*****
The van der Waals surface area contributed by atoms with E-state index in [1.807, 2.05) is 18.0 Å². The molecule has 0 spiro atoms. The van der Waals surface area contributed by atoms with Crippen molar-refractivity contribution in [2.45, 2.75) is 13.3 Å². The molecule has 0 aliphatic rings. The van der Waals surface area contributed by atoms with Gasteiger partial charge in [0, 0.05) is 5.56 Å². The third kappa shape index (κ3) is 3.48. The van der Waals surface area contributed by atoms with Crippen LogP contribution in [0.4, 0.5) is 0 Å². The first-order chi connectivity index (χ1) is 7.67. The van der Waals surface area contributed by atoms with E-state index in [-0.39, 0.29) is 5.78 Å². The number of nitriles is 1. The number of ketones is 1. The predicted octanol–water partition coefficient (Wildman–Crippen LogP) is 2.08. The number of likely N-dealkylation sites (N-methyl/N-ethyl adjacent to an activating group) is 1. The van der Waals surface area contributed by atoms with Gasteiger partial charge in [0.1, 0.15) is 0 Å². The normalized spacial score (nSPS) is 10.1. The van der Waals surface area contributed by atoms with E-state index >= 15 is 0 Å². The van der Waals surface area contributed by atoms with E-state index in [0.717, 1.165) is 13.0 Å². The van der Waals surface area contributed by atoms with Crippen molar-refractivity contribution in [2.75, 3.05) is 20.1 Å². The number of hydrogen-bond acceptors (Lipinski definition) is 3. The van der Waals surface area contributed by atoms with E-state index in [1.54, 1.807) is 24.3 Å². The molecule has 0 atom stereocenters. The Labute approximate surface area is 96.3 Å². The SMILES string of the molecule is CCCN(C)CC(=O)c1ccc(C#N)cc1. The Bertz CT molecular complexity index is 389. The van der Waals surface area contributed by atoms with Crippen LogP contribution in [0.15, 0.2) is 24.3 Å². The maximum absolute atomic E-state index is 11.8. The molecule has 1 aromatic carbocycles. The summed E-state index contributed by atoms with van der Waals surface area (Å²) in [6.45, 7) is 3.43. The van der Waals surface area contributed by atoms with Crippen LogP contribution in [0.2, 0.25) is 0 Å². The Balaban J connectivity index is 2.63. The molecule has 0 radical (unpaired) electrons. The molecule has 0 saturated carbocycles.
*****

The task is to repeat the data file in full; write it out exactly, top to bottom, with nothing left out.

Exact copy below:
The van der Waals surface area contributed by atoms with E-state index in [1.807, 2.05) is 18.0 Å². The molecule has 0 spiro atoms. The van der Waals surface area contributed by atoms with Crippen molar-refractivity contribution in [2.45, 2.75) is 13.3 Å². The molecule has 0 aliphatic rings. The van der Waals surface area contributed by atoms with Gasteiger partial charge in [0, 0.05) is 5.56 Å². The third kappa shape index (κ3) is 3.48. The van der Waals surface area contributed by atoms with Crippen LogP contribution in [0.4, 0.5) is 0 Å². The first-order chi connectivity index (χ1) is 7.67. The van der Waals surface area contributed by atoms with E-state index in [-0.39, 0.29) is 5.78 Å². The number of nitriles is 1. The number of ketones is 1. The predicted octanol–water partition coefficient (Wildman–Crippen LogP) is 2.08. The number of likely N-dealkylation sites (N-methyl/N-ethyl adjacent to an activating group) is 1. The van der Waals surface area contributed by atoms with Gasteiger partial charge in [0.1, 0.15) is 0 Å². The normalized spacial score (nSPS) is 10.1. The van der Waals surface area contributed by atoms with E-state index >= 15 is 0 Å². The van der Waals surface area contributed by atoms with E-state index in [0.717, 1.165) is 13.0 Å². The van der Waals surface area contributed by atoms with Crippen molar-refractivity contribution in [2.75, 3.05) is 20.1 Å². The number of hydrogen-bond acceptors (Lipinski definition) is 3. The van der Waals surface area contributed by atoms with E-state index in [1.54, 1.807) is 24.3 Å². The molecule has 0 atom stereocenters. The Labute approximate surface area is 96.3 Å². The SMILES string of the molecule is CCCN(C)CC(=O)c1ccc(C#N)cc1. The Bertz CT molecular complexity index is 389. The van der Waals surface area contributed by atoms with Crippen LogP contribution in [0.15, 0.2) is 24.3 Å². The maximum absolute atomic E-state index is 11.8. The molecule has 1 aromatic carbocycles. The summed E-state index contributed by atoms with van der Waals surface area (Å²) in [6.45, 7) is 3.43. The van der Waals surface area contributed by atoms with Crippen LogP contribution in [0.2, 0.25) is 0 Å². The Balaban J connectivity index is 2.63. The molecule has 0 radical (unpaired) electrons. The molecule has 0 saturated carbocycles.